Following on from our activity on helping animals we are now going to look in more detail at how animals help us; from providing food for us; company and companionship; working for us and saving lives. Why not invite organisations such as the police and fire service who visit schools with their animals to talk about their work?
Activity One – Speaking and Listening – Presenting
LO: Making and using effective notes
Talking about their interests
Talking Point: Begin by telling the children you’d like them to find out about an animal that helps us. Say that they are going to do a talk lasting between one and five minutes, depending on their age, about their chosen animal.
Having chosen their animal, they need to research how it helps people and write brief notes they can use to talk from. They can use visual aids but if they’re going to bring animals in, you’ll need to consider allergies and health and safety issues.
At Home: Ask the children to continue the preparation of their talks and practise them at home in readiness for the presentation.
Activity Two – Spelling and Vocabulary – Animals That Help Us
LO: To list words about a topic
To learn how to spell words from topic groups
Talking Point: Ask the children to think of jobs which animals do for us. They might suggest search and rescue, guide dogs, horses ploughing etc. List the relevant vocabulary that goes with the animal and ask the children to learn the words.
At Home: Learn the spellings
Activity Three – Writing Non-Fiction – Animals That Help Us
LO: Write for different purposes
Using the language of non-fiction
Select some non-fiction books from the school library about animals and read extracts to the children, asking them to think about the language used in the book or, if you have an interactive whiteboard, scan in some extracts and annotate them live with the children’s comments.
Talking Point: What kind of language was used in the extracts? Were there a lot of adjectives? Was there dialogue? How much description was there?
Now using either the computer or paper and pens, ask them to complete a piece of non-fiction work about a helpful animal. Ask them what kind of information they might include and what sections they might break it down into. They may suggest a ‘Did you know’, a list of organisations to contact, examples of when they’ve helped, etc. Ask them to consider the layout and what pictures they may want to include. They can use the same animal they used for their presentation if they want.
At Home: You can ask them to find illustrations to use in their work or to prepare drawings to stick in their work if doing it on paper.
Activity Four – Grammar – Question Words and Paired Verbs
LO: To use language and grammar effectively to achieve a purpose
To be able to pair verbs correctly with question words depending on number and tense
Talking Point: Ask the children some simple questions and get them to identify how they knew it was a question. They should identify that you used question words such as; How, When, Where, Why, Who etc. and that the tone of your voice indicated it was a question. You can read them the Rudyard Kipling rhyme from The Elephant’s Child:
I KEEP six honest serving-men
(They taught me all I knew);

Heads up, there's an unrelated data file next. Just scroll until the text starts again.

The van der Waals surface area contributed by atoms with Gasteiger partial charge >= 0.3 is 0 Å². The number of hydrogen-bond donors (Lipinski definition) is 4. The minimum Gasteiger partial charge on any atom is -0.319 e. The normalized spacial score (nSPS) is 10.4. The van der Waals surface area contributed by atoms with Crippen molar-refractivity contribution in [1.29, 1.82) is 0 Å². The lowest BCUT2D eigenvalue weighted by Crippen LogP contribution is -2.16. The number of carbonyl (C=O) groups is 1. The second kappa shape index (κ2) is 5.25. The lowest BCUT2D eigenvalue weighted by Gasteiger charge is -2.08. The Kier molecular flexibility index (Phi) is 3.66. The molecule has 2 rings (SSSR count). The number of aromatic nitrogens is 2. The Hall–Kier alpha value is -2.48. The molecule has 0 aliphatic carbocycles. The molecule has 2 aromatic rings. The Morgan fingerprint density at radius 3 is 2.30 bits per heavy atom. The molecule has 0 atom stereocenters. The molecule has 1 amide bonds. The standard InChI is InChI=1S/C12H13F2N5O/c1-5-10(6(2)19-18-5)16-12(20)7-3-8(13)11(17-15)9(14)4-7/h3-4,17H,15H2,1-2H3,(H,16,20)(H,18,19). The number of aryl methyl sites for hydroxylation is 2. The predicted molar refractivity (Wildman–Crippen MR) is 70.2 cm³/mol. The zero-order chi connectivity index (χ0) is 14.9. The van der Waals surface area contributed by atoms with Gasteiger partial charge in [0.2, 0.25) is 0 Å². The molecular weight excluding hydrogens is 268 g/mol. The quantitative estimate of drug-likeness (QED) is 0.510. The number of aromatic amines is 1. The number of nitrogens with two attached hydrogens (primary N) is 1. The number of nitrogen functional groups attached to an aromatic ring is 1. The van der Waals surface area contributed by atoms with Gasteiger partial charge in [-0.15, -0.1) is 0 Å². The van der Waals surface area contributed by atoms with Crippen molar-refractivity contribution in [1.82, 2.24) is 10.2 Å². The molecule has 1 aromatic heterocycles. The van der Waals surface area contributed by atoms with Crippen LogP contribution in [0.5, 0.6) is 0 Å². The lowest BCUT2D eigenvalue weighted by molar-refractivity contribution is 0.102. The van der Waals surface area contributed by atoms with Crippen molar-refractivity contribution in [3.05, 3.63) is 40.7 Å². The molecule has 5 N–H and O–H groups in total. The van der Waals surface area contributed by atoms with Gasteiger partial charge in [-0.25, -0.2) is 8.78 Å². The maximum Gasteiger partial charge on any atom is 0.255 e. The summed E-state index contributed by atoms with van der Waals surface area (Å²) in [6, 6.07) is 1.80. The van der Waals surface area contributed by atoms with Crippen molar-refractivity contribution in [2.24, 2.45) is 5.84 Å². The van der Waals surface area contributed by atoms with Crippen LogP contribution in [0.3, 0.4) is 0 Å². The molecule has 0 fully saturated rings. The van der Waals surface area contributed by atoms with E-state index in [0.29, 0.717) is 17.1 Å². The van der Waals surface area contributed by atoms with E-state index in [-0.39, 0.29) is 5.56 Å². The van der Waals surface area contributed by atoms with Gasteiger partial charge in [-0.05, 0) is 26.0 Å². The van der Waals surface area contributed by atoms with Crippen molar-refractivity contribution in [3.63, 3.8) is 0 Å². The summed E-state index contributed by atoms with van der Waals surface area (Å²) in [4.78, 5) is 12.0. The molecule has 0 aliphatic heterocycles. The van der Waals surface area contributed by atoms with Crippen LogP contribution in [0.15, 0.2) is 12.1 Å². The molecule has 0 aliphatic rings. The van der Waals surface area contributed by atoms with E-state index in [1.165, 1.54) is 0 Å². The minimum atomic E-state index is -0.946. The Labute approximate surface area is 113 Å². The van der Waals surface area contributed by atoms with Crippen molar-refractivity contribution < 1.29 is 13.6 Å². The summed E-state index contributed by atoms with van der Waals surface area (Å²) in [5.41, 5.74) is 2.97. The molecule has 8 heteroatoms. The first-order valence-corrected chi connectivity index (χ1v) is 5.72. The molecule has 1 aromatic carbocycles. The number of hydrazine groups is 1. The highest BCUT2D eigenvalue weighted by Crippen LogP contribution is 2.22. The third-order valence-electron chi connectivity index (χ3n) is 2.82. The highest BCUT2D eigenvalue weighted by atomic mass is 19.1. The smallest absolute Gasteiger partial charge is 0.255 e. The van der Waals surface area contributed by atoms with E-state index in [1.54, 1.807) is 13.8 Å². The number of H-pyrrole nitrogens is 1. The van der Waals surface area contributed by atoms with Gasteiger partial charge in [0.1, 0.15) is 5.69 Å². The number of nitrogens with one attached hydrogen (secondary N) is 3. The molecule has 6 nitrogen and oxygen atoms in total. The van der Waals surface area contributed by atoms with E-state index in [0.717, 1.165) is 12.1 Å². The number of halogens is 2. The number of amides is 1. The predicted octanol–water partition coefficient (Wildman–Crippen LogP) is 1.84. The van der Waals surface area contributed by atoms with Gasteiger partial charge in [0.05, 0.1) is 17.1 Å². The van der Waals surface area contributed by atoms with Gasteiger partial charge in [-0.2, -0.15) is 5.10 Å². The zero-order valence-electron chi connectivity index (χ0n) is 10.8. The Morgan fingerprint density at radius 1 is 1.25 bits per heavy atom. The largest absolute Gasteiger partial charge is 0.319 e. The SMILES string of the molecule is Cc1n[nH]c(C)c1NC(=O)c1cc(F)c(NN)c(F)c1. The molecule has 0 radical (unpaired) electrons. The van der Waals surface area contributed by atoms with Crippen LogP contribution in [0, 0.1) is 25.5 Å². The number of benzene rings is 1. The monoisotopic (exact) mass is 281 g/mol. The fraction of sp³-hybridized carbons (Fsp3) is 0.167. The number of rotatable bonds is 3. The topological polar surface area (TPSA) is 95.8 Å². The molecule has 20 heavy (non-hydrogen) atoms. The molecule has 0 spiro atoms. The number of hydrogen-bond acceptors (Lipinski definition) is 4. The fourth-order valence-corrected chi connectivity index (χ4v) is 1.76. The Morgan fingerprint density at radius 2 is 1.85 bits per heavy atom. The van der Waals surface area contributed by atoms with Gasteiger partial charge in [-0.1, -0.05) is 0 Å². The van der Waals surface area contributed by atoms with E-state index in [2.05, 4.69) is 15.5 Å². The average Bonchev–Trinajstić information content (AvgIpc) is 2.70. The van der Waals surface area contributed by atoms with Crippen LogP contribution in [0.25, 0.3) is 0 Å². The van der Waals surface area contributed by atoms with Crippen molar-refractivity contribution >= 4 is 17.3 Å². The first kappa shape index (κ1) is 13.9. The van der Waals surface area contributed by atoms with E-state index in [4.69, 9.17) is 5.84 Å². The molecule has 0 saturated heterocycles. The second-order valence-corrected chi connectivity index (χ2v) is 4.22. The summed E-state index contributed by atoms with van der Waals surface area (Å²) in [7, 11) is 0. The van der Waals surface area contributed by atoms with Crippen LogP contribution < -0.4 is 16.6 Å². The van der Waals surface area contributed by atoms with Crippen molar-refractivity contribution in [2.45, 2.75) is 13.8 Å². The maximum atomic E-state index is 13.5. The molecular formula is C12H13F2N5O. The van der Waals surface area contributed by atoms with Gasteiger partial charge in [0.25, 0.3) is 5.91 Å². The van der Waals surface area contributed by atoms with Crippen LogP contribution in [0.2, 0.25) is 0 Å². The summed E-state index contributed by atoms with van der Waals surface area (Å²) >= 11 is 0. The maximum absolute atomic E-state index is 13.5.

Their names are What and Why and When
And How and Where and Who.
I send them over land and sea,
I send them east and west;
But after they have worked for me,
I give them all a rest.
I let them rest from nine till five,
For I am busy then,
As well as breakfast, lunch, and tea,
For they are hungry men.
But different folk have different views;
I know a person small—
She keeps ten million serving-men,
Who get no rest at all!
She sends ’em abroad on her own affairs,
From the second she opens her eyes—
One million Hows, two million Wheres,
And seven million Whys!
Talk about what words usually come after these question words. The children will invariable say parts of the verb ‘to be’.
Ask the children to write questions using the question words together with the correct use of the verb.
At Home: Tell the children they’re going to be question investigators, hunting down questions they hear, either from family and friends or from the TV. Ask them to decide whether the questions are always followed by the correct verb? Are any different verbs used ever?
Activity Five – Punctuation – Speech Marks in Dialogue
LO: To know that direct speech is always demarcated by speech marks
To correctly demarcate the spoken words with speech marks
Talking Point: Write out a short passage of dialogue on the board but don’t include the speech marks. Ask for a volunteer to read out the passage. You should find that they struggle without the speech marks. Now ask the children to identify which words are being spoken. They should again find it quite difficult to get correct. Ask them how we normally know which words are spoken in a piece of writing. They should identify that speech marks are used.
Show them that the speech marks wrap around the spoken words like pairs of arms hugging the important spoken words. Now get another child to read the passage, hopefully demonstrating that the speech marks now make the passage easier to read.
Give the children the worksheet that accompanies this activity and ask them to highlight the spoken words to begin with then add speech marks where appropriate.
At Home: Find examples of dialogue in books, magazines or newspapers and bring them into school to share with the class.
Note: Search and Rescue Dogs is out now as part of the Collins Big Cat Progress range for struggling readers.